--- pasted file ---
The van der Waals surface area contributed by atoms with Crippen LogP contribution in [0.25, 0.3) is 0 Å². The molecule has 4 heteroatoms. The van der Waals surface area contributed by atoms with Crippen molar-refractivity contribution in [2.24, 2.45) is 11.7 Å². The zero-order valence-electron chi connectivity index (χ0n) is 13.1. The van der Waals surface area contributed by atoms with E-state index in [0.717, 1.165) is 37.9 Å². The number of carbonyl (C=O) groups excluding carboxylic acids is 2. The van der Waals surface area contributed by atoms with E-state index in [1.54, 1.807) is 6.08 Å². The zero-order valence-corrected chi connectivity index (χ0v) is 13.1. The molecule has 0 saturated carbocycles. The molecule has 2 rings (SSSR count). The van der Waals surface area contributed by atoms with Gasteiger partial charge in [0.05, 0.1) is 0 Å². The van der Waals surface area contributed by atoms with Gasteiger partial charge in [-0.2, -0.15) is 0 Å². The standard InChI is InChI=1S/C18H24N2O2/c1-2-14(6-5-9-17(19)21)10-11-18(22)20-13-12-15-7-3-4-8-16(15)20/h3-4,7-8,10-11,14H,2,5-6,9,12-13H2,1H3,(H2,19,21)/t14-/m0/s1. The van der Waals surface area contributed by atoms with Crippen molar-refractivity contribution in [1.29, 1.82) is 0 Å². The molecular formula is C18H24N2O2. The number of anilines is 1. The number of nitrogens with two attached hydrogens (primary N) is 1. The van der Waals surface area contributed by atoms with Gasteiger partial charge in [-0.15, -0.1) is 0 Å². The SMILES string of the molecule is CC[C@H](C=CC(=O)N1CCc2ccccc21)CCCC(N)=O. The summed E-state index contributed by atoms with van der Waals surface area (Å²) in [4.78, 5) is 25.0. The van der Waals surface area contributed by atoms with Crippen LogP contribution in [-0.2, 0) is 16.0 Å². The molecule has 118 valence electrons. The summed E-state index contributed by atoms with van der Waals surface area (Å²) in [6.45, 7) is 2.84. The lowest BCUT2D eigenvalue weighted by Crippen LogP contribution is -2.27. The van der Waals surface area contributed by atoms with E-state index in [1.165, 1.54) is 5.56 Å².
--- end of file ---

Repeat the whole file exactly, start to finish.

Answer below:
The van der Waals surface area contributed by atoms with Crippen LogP contribution in [0.25, 0.3) is 0 Å². The molecule has 4 heteroatoms. The van der Waals surface area contributed by atoms with Crippen molar-refractivity contribution in [2.24, 2.45) is 11.7 Å². The zero-order valence-electron chi connectivity index (χ0n) is 13.1. The van der Waals surface area contributed by atoms with E-state index in [0.717, 1.165) is 37.9 Å². The number of carbonyl (C=O) groups excluding carboxylic acids is 2. The van der Waals surface area contributed by atoms with E-state index in [1.54, 1.807) is 6.08 Å². The zero-order valence-corrected chi connectivity index (χ0v) is 13.1. The molecule has 0 saturated carbocycles. The molecule has 2 rings (SSSR count). The van der Waals surface area contributed by atoms with Gasteiger partial charge in [0.05, 0.1) is 0 Å². The van der Waals surface area contributed by atoms with Gasteiger partial charge in [-0.2, -0.15) is 0 Å². The standard InChI is InChI=1S/C18H24N2O2/c1-2-14(6-5-9-17(19)21)10-11-18(22)20-13-12-15-7-3-4-8-16(15)20/h3-4,7-8,10-11,14H,2,5-6,9,12-13H2,1H3,(H2,19,21)/t14-/m0/s1. The van der Waals surface area contributed by atoms with Crippen molar-refractivity contribution in [1.29, 1.82) is 0 Å². The molecular formula is C18H24N2O2. The number of anilines is 1. The number of nitrogens with two attached hydrogens (primary N) is 1. The van der Waals surface area contributed by atoms with Gasteiger partial charge in [-0.15, -0.1) is 0 Å². The SMILES string of the molecule is CC[C@H](C=CC(=O)N1CCc2ccccc21)CCCC(N)=O. The summed E-state index contributed by atoms with van der Waals surface area (Å²) in [4.78, 5) is 25.0. The van der Waals surface area contributed by atoms with Crippen LogP contribution in [-0.2, 0) is 16.0 Å². The molecule has 118 valence electrons. The summed E-state index contributed by atoms with van der Waals surface area (Å²) in [6.45, 7) is 2.84. The lowest BCUT2D eigenvalue weighted by Crippen LogP contribution is -2.27. The van der Waals surface area contributed by atoms with E-state index in [1.165, 1.54) is 5.56 Å².